Savoring the Flavors of Tampa
Tampa is a city awash in sunshine, citrus fruit, and guilty pleasure. A foodie haven, it is easy to splurge on divine, mouth-watering calories in this town. Restaurants take pride in their creative kitchens while inspired alcohol mixologists can be found at many a food and drink emporium. And then there’s the city’s tobacco legacy. Take a stroll down Ybor City’s bustling 7th Ave. (a National Historic Landmark district) and you’ll get a heady waft of hand-rolled stogies from the tobacco shops that dot the strip (smoking is allowed in retail tobacco outlets and their outdoor sitting areas).
Copperfish Seafood Grill & Oyster Bar opened last year and is known for its selection of oysters (depending on the day, you could get Bluepoints, Dabob Bays and Kumamotos) and succulent fresh fish grilled over smoky hardwood (Montauk swordfish, Gulf yellowtail snapper, organically raised Scottish salmon). If you have any room left for dessert, indulge a silky molten lava cakes. The restaurant is the latest addition to Gordon Davis’ SoHo Hospitality Group collection which also features Ciro’s Speakeasy and Restaurant. Located on the ground floor of a historic condo building, Ciro’s demands a not-so-secret password for entry. “You can find the password, which changes daily, on our website, or we’ll just ask you what your favorite cocktail is and let you in,” explains the waitress, shimmying a little in her sequined flapper dress as she guides us to a curtained banquet. An extensive drink menu features fresh-squeezed juices, five sizes of ice cubes and more Absinthe, Rye Whiskeys and super-aged bourbons than any bar in Florida. Try a throat warming Old Fashioned or a light and refreshing Tryst, made with muddled cucumber, lime juice, gin, elder flower liquor and champagne.
Taking the science of flavor pairings to a new level, Edison food+drink lab’s award winning bartender, Ryan Pines is known for imaginative cocktails including the Violetta with dry gin, Cocchi Americano Rosa, lemon juice, egg whites and blackberries. From the kitchen comes a constantly changing menu. Cold starters could include Granny Smith apples with a jumbo lump crab salad, or a burrata with heirloom tomatoes, pepita pesto, chipotle lime sorbet and charred shishito chilies. Hot starters might include potato crusted oysters or foie gras croquet made with aged Benton’s ham, Gruyere, Mornay sauce and truffled organic egg. Large plates might be Za’atar grilled Florida Wahoo with caper skordalia, roasted beets, chickpea tagine and harissa mussels or French onion short ribs with raclette potatoes, fried shallot parsley salad, roasted bone marrow and French onion jus. The dessert menu features house-made ice cream combos such as chocolate truffle, roasted pineapple and rosemary, or sweet potato with toasted marshmallow. Along with the ice cream listings, there’s a diagram of the human tongue, pointing out where we respond to bitter, sour, salty, umami and sweet flavours.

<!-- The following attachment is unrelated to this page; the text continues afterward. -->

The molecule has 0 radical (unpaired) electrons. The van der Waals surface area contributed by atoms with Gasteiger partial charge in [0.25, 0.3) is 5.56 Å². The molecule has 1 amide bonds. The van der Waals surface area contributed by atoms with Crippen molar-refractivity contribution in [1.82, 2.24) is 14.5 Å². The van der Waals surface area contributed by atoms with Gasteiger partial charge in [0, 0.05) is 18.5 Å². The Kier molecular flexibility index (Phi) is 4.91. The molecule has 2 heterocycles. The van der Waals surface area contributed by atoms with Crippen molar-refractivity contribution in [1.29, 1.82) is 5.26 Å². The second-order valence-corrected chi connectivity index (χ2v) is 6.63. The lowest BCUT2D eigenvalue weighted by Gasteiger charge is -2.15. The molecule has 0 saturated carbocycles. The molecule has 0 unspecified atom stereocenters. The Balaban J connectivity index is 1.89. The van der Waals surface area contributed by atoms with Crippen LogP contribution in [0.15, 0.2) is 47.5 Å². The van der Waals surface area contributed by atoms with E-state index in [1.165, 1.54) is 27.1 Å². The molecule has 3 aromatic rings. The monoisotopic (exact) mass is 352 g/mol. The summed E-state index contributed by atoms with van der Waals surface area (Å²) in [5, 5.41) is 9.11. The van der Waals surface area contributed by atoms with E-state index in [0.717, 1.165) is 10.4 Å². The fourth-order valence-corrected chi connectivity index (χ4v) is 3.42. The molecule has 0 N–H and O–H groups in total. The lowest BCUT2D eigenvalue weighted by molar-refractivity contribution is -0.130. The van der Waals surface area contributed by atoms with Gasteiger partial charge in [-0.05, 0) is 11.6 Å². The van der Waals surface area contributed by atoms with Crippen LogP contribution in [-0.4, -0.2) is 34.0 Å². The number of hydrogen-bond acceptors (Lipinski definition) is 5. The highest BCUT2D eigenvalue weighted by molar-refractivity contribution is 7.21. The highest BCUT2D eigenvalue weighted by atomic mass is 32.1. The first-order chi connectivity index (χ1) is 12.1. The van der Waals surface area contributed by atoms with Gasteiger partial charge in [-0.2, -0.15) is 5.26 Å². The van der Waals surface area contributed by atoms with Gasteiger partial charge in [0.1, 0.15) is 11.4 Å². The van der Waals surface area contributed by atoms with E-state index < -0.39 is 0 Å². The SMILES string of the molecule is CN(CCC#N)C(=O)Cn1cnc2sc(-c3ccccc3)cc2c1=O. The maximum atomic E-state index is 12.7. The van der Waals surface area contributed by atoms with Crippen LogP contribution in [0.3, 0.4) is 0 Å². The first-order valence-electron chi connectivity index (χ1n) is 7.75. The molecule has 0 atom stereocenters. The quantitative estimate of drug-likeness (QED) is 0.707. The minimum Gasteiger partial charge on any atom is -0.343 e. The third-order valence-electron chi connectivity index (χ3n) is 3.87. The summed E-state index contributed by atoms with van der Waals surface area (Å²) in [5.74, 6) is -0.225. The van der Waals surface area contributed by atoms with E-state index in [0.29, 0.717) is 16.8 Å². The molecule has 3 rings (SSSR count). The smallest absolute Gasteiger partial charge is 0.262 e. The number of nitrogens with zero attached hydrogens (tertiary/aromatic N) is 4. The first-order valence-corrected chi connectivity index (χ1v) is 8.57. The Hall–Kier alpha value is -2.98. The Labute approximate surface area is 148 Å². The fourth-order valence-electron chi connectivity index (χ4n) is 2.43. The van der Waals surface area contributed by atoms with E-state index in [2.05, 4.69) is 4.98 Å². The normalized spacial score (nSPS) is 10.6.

A wonderful spot for brunch, Oxford Exchange is housed in the former stable for railroad magnate Henry B. Plant’s fabulous turn-of-the-last-century Tampa Bay Hotel (now part of the University of Tampa). Rich dark wood paneling, brass chandeliers, and black and white marble floors draw customers in to peruse gifts and books in the retail area while an airy, glassed-in expanse with fountain and ferns marks the dining area. Choose a local Buddy Brew Coffee latte or cappuccino, and then dig into a hearty omelet made with local and organic ingredients. Traditional afternoon tea features a selection of premium loose leaf teas and an assortment of sweets and savories, scones with clotted cream and house preserves.
After food and alcohol, cigars are Tampa’s No. 3 guilty pleasure. More than 300 cigar factories once propelled the economy but today only one remains, J.C. Newman Cigar Company. Julius Caeser Newman started out as a young cigar maker apprentice in Cleveland, Ohio in 1890. He launched his own company and then moved the business to Tampa in 1954 to be closer to his primary source of tobacco, Cuba. When the U.S. placed a trade embargo on the island in 1961, J.C.’s son Stanford searched the world and found equal quality in the tobacco wrapper leaves grown in Cameroon, West Africa. America’s oldest family-owned premium cigar maker, the company is now run by Stanford’s sons Eric and Bobby.
Citrus groves and sunlight might still be Tampa’s biggest selling points, but it is the food, drink and tobacco history that really make this city glow.